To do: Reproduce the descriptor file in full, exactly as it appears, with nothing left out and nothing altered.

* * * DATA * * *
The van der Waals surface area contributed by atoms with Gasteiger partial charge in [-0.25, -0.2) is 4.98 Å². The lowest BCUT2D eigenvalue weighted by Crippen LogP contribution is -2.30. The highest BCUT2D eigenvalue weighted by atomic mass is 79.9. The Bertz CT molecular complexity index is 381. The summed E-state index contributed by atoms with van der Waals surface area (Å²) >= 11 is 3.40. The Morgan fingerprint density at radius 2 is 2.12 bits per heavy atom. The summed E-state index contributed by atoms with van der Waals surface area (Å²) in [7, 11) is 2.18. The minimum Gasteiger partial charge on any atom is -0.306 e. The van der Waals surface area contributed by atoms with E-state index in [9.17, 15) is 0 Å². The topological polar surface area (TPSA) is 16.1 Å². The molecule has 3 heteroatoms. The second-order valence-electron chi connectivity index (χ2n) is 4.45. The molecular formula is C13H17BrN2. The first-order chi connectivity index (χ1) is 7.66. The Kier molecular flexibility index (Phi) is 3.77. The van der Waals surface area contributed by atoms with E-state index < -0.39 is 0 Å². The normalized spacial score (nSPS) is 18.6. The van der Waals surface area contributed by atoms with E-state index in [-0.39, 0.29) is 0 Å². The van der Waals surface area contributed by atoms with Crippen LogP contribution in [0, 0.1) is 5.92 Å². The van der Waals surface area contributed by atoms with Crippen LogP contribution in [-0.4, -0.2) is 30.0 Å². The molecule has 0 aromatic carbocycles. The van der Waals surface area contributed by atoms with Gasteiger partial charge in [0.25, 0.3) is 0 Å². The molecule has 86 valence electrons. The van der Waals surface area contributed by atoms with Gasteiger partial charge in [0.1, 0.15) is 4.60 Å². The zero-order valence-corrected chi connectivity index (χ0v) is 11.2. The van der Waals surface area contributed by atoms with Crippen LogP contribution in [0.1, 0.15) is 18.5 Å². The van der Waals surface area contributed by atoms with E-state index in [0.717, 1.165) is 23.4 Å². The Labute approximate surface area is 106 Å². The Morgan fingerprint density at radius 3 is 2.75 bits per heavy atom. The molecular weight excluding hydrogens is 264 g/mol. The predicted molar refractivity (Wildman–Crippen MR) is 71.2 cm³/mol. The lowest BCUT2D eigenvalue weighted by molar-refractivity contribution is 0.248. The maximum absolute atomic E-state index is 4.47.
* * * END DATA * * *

The van der Waals surface area contributed by atoms with Gasteiger partial charge in [-0.25, -0.2) is 4.98 Å². The lowest BCUT2D eigenvalue weighted by Crippen LogP contribution is -2.30. The highest BCUT2D eigenvalue weighted by atomic mass is 79.9. The Bertz CT molecular complexity index is 381. The summed E-state index contributed by atoms with van der Waals surface area (Å²) >= 11 is 3.40. The Morgan fingerprint density at radius 2 is 2.12 bits per heavy atom. The summed E-state index contributed by atoms with van der Waals surface area (Å²) in [7, 11) is 2.18. The minimum Gasteiger partial charge on any atom is -0.306 e. The van der Waals surface area contributed by atoms with E-state index in [9.17, 15) is 0 Å². The topological polar surface area (TPSA) is 16.1 Å². The molecule has 3 heteroatoms. The second-order valence-electron chi connectivity index (χ2n) is 4.45. The molecular formula is C13H17BrN2. The first-order chi connectivity index (χ1) is 7.66. The Kier molecular flexibility index (Phi) is 3.77. The van der Waals surface area contributed by atoms with E-state index < -0.39 is 0 Å². The normalized spacial score (nSPS) is 18.6. The van der Waals surface area contributed by atoms with E-state index in [-0.39, 0.29) is 0 Å². The van der Waals surface area contributed by atoms with Crippen LogP contribution in [0, 0.1) is 5.92 Å². The van der Waals surface area contributed by atoms with Crippen LogP contribution in [-0.4, -0.2) is 30.0 Å². The molecule has 0 aromatic carbocycles. The van der Waals surface area contributed by atoms with Gasteiger partial charge in [0.25, 0.3) is 0 Å². The molecule has 86 valence electrons. The van der Waals surface area contributed by atoms with Gasteiger partial charge in [0.1, 0.15) is 4.60 Å². The zero-order valence-corrected chi connectivity index (χ0v) is 11.2. The van der Waals surface area contributed by atoms with Crippen LogP contribution in [0.1, 0.15) is 18.5 Å². The van der Waals surface area contributed by atoms with E-state index in [0.717, 1.165) is 23.4 Å². The Labute approximate surface area is 106 Å². The Morgan fingerprint density at radius 3 is 2.75 bits per heavy atom. The molecular weight excluding hydrogens is 264 g/mol. The predicted molar refractivity (Wildman–Crippen MR) is 71.2 cm³/mol. The lowest BCUT2D eigenvalue weighted by molar-refractivity contribution is 0.248. The maximum absolute atomic E-state index is 4.47.